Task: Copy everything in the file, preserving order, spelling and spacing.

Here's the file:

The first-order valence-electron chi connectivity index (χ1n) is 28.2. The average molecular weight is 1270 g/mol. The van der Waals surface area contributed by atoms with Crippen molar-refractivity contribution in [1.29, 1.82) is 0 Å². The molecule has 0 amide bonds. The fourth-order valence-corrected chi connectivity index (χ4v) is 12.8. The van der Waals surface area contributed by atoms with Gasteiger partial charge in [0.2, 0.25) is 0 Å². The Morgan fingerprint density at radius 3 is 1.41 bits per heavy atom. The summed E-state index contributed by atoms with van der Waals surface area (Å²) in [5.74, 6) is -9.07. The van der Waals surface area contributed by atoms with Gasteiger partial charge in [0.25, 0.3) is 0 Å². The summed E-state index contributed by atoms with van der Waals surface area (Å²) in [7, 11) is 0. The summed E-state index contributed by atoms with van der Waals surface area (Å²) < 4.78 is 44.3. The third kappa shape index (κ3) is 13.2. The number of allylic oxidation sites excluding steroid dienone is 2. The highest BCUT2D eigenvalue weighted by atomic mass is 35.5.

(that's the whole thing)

The first-order valence-electron chi connectivity index (χ1n) is 28.2. The average molecular weight is 1270 g/mol. The van der Waals surface area contributed by atoms with Crippen molar-refractivity contribution in [1.29, 1.82) is 0 Å². The molecule has 0 amide bonds. The fourth-order valence-corrected chi connectivity index (χ4v) is 12.8. The van der Waals surface area contributed by atoms with Gasteiger partial charge in [0.2, 0.25) is 0 Å². The Morgan fingerprint density at radius 3 is 1.41 bits per heavy atom. The summed E-state index contributed by atoms with van der Waals surface area (Å²) in [5.74, 6) is -9.07. The van der Waals surface area contributed by atoms with Gasteiger partial charge in [0.25, 0.3) is 0 Å². The summed E-state index contributed by atoms with van der Waals surface area (Å²) in [7, 11) is 0. The summed E-state index contributed by atoms with van der Waals surface area (Å²) < 4.78 is 44.3. The third kappa shape index (κ3) is 13.2. The number of allylic oxidation sites excluding steroid dienone is 2. The highest BCUT2D eigenvalue weighted by atomic mass is 35.5.